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Marketing information vs emotion.

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GREGG
BLANCHARD
       

The other day I found myself reading an article about the opening of what the author queried might be the “last major ski area built in Colorado” as Beaver Creek opened its doors.

But after reading the coverage, I found myself intrigued by what sat on and around that news of yesterday.

On the one hand, there were new, digital ads for Park City and Copper Mountain placed between the scanned pages in the Chicago Tribune’s archive.

ads-new-copper

ads-new-pc

But on the pages themselves were ads. Old ads. Ads that sat in stark, visual contrast to the carefully designed 300×250 pixel rectangles we know so well..

ads-old-olympia

ads-old-chestnut

ads-old-devils

ads-old-rib

The contrast exists in three forms but it’s the last one I want to talk about.

  • Format: print ads vs digital
  • Design: black & white line art vs full color photos
  • Content: list of features vs branding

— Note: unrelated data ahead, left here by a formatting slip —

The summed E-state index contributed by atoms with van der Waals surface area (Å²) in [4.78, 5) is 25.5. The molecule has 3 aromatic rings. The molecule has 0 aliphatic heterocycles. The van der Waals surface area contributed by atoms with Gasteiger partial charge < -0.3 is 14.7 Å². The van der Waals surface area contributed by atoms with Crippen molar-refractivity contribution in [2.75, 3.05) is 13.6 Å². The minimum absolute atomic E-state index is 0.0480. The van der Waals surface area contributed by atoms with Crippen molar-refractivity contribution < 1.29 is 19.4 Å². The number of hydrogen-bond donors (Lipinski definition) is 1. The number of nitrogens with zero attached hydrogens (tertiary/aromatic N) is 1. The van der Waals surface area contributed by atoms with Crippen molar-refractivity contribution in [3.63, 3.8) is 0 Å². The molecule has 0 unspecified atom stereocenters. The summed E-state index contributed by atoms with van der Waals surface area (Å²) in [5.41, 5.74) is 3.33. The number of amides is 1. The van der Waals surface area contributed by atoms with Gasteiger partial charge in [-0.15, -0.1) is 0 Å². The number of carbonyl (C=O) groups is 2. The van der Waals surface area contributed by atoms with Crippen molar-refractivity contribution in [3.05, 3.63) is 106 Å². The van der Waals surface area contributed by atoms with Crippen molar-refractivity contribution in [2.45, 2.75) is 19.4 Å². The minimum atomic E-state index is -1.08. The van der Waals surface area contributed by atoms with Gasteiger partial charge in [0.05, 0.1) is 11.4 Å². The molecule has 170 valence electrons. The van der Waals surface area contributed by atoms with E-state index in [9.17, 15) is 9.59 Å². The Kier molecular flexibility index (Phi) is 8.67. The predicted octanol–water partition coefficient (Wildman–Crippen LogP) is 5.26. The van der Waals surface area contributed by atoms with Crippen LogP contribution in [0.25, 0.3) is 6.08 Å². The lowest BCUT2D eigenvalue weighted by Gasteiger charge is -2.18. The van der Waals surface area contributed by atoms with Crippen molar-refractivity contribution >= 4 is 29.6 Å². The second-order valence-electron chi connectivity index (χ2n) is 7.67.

Among all the changes that marketing has seen, it’s the content of our messages that seems to have changed the most. The size of the resorts above aren’t the best comparison, but let me use a quick timeline from Sugarloaf (with props to New England Ski History for crushing it in this department) to illustrate what I’m talking about.

Let’s start in 1956. All information. The headline, “Ski Sugarloaf.”
loaf1

Moving to 1965, despite a significant increase in acreage, the same info-focused content. But, one change to the headline, “More to Ski at Sugarloaf.” This marks the start of the trend.
loaf2

Then just a year later in 1966 this shows up. An even smaller size, it totally dispenses with the stats and uses words like “exhilarating” to sell the experience more than the numbers. The headline? “Year of the Mighty Gondola”
loaf4

Five years later in 1971-72, we see the stats linger in some contexts but the headline is all story. It’s inspirational.
loaf5

Then we go even further. It’s not snowmaking, it’s “9 tons a minute”. It’s not a hotel, “it’s a luxury hotel that sits right on the ski trails.” It’s not terrain stats, it’s the best terrain imaginable.
loaf6

I’m not sure there’s a takeaway in this except for the thoughts that come when you reflect on where we were, where we’re going, what it meant to be a marketer at both of those points in time.

Marketing needs emotion, marketing needs information, the right combination of the two is what marketing always has (and always will) strive for.



  • Matt Sawyer

    Gregg – a nice read with solid information on where Marketing was and what it has become today. Agree that marketing needs emotion and information in the right combination. Well done!

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